Jim Carroll says his work is tied closely to the land that surrounds him. How could it not be? Carroll is the associate vice chancellor and university architect for the University of California, Davis (UC Davis), known as a “public ivy” for its prestigious educational offerings at a fraction of the cost.
The California University Farm Bill of 1905 required a farm for the University of California system, and a committee selected a 779-acre site near a small county town formerly known as Davisville. While the University Farm opened in 1908, it took until 1924 to move the College of Agriculture to the Davis location. Since 1959, Davis has been a campus of the UC System. In spite of the slow and steady growth from 1908 to 1959, UC Davis grew swiftly throughout the 1960s and 1970s, yielding a significant number of mid-century modern structures which still define the campus core today. As a result, the campus has a large portfolio of renovation projects to execute. Carroll is committed to leading the stewardship of these existing resources into the next decade.
Fulfilling that commitment is a layered and complex duty as Carroll is tasked with simultaneously providing modern amenities and learning environments addressing the needs of a growing student body while respecting and maintaining the tradition of an historic campus and grounds.
Its first four buildings were constructed by the end of 1907. In the next 23 years, UC Davis would expand into a campus covering more than 1,000 acres. That acreage would triple in the next three decades, and by 2017, UC Davis was the largest physical campus within the University of California at 5,300 acres. Today, Carroll and his 100-person team provide engineering, design, space planning, real estate, and construction management services on a campus with more than 1,000 buildings spanning 12 million square feet and a program budget valued at more than $1.5 billion.
Carroll, a University of Maryland trained architect who started a private practice career in the Washington, DC, and Baltimore markets, developed a passion for higher education while at Auburn University. After about seven years in Alabama, he moved west to California for the chance to effect change within a large university system.
During his time in the higher education sector, Carroll has learned to promote patience, understanding, and communication to keep stakeholders informed and focused on the project’s goals. “Every part of the campus has either been developed or has a deep history. “There are a lot of people involved, and we’re committed to developing an effective design and construction program to serve our students and community.”
Four years ago, the university system required all facilities to undergo new seismic ratings with any necessary improvements completed by 2030. This helped Carroll and his team to prioritize other work to couple with the seismic improvements and decide which structures to keep and which to recommend for including in a demolition program. His team evaluated 1,186 existing buildings, vacated 3, and tagged 150 for further study and seismic enhancements.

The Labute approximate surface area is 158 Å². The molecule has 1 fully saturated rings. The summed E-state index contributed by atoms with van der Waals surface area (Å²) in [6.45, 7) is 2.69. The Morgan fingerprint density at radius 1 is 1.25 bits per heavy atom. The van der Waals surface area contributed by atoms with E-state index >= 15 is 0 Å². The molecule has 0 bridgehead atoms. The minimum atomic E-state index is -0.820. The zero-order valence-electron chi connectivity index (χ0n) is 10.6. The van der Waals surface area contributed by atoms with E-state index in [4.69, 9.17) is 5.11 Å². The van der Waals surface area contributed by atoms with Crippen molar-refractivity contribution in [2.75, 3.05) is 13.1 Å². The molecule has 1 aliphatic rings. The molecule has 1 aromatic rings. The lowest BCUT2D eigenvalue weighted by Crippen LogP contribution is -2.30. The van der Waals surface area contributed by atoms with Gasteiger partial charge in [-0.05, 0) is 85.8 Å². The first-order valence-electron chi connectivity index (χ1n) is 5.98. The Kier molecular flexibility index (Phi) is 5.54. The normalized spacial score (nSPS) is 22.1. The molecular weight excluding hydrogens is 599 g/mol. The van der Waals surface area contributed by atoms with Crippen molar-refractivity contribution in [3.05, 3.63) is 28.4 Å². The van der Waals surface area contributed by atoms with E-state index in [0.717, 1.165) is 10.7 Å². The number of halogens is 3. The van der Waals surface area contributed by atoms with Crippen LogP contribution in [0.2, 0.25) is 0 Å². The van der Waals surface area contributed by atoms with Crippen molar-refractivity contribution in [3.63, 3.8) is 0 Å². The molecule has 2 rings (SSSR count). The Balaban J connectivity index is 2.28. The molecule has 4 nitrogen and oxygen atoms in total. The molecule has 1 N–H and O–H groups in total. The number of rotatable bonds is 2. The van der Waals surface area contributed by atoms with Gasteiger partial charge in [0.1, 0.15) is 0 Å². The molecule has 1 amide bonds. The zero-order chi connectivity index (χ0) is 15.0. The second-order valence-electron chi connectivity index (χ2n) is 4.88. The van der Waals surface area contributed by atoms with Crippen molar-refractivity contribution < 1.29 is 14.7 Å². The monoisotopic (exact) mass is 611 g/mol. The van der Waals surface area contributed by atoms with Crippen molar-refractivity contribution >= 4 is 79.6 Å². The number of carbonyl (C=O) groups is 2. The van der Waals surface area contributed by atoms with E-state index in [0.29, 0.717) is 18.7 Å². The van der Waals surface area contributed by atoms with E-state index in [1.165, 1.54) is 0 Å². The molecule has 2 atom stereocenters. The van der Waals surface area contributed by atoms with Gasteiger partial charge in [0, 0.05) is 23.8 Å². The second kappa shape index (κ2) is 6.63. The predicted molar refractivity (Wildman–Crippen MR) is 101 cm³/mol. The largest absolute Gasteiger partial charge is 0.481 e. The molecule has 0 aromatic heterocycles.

Capital goals require the office of design and construction management to also consider changing programmatic needs. “We can’t just go in and upgrade old buildings to meet new seismic demands, because departments change over 60 years,” Carroll explains. “We develop solutions to program and compliance issues at the same time.” That yields a substantial renovation program.
Although the institution also has a busy medical campus in nearby Sacramento, Carroll works mostly in UC Davis. There, his team is taking a phased approach to minimize disruptions to students and faculty while introducing needed improvements and maintenance projects to a wide variety of structures including arenas, stadiums, student unions, classrooms, study spaces, and labs.
As Carroll and his team move these intricate projects forward, they’re careful to do so with environmental goals and sustainability initiatives in mind. These days, that has Carroll thinking a lot about what we can do to remove natural gas connections to move UC Davis toward a fossil fuel free future. Both UC’s systemwide sustainable goals and UC Davis’ Blueprint for a Green Future call for facilities to reduce energy consumption and carbon emissions. All new buildings follow LEED principles and ASHRAE standards and major renovations must outperform California building codes by at least 20 percent.
In late 2021, UC Davis earned the top spot among North American universities and fifth in the world in the University of Indonesia’s GreenMetric World University Rankings. Carroll says the award validates the approach he and others in the system take. “Sustainability is in our DNA,” he says. “It’s not only in our buildings; it’s in everything the university does.”
Carroll has worked on the Owner’s side in higher education for more than 10 years and is happy with his decision to specialize in the field because he can see the direct impact his efforts make on students, teachers, and the campus community. “The big things we do lead to great outcomes, but even small moves can make a big difference,” he says. “A new study space or a better furniture solution can help someone here learn, do better research, and achieve their goals as a student.” And Carroll knows what happens next—those students leave UC Davis to go forth and change the world.